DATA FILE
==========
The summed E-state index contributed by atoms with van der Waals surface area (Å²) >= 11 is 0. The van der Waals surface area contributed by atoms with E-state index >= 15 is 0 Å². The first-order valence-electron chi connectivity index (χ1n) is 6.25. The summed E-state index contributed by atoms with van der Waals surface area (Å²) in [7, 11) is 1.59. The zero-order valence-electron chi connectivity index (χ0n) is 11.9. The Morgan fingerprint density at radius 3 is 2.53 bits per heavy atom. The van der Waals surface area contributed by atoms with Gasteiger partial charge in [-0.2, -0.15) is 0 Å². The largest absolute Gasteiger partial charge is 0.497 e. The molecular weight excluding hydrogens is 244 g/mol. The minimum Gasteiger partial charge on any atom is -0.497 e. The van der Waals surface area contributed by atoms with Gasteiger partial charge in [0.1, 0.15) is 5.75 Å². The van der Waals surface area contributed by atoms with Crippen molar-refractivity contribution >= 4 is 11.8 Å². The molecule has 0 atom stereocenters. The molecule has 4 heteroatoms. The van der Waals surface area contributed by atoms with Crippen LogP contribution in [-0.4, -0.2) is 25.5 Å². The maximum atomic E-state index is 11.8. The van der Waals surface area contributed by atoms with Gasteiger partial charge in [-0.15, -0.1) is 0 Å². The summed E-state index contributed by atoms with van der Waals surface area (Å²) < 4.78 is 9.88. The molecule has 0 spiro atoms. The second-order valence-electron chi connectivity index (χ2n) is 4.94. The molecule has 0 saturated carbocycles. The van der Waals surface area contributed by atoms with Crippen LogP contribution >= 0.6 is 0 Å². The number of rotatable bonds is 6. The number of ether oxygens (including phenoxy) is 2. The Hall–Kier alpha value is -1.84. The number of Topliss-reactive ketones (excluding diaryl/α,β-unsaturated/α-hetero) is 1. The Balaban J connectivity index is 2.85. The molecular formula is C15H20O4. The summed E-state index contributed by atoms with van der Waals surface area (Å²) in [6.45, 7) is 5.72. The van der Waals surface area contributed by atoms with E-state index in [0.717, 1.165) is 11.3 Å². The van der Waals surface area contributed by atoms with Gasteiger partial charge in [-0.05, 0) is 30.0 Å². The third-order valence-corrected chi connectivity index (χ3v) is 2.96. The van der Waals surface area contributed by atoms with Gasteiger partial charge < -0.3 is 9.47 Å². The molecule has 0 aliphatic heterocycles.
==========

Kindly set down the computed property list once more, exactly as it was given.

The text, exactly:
The summed E-state index contributed by atoms with van der Waals surface area (Å²) >= 11 is 0. The van der Waals surface area contributed by atoms with E-state index >= 15 is 0 Å². The first-order valence-electron chi connectivity index (χ1n) is 6.25. The summed E-state index contributed by atoms with van der Waals surface area (Å²) in [7, 11) is 1.59. The zero-order valence-electron chi connectivity index (χ0n) is 11.9. The Morgan fingerprint density at radius 3 is 2.53 bits per heavy atom. The van der Waals surface area contributed by atoms with Gasteiger partial charge in [-0.2, -0.15) is 0 Å². The largest absolute Gasteiger partial charge is 0.497 e. The molecular weight excluding hydrogens is 244 g/mol. The minimum Gasteiger partial charge on any atom is -0.497 e. The van der Waals surface area contributed by atoms with Gasteiger partial charge in [0.1, 0.15) is 5.75 Å². The van der Waals surface area contributed by atoms with Crippen molar-refractivity contribution >= 4 is 11.8 Å². The molecule has 0 atom stereocenters. The molecule has 4 heteroatoms. The van der Waals surface area contributed by atoms with Crippen LogP contribution in [-0.4, -0.2) is 25.5 Å². The maximum atomic E-state index is 11.8. The van der Waals surface area contributed by atoms with Gasteiger partial charge in [-0.15, -0.1) is 0 Å². The summed E-state index contributed by atoms with van der Waals surface area (Å²) < 4.78 is 9.88. The molecule has 0 spiro atoms. The second-order valence-electron chi connectivity index (χ2n) is 4.94. The molecule has 0 saturated carbocycles. The van der Waals surface area contributed by atoms with Crippen LogP contribution >= 0.6 is 0 Å². The number of rotatable bonds is 6. The number of ether oxygens (including phenoxy) is 2. The Hall–Kier alpha value is -1.84. The number of Topliss-reactive ketones (excluding diaryl/α,β-unsaturated/α-hetero) is 1. The Balaban J connectivity index is 2.85. The molecular formula is C15H20O4. The summed E-state index contributed by atoms with van der Waals surface area (Å²) in [6.45, 7) is 5.72. The van der Waals surface area contributed by atoms with E-state index in [0.717, 1.165) is 11.3 Å². The van der Waals surface area contributed by atoms with Gasteiger partial charge in [-0.05, 0) is 30.0 Å². The third-order valence-corrected chi connectivity index (χ3v) is 2.96. The van der Waals surface area contributed by atoms with Gasteiger partial charge < -0.3 is 9.47 Å². The molecule has 0 aliphatic heterocycles.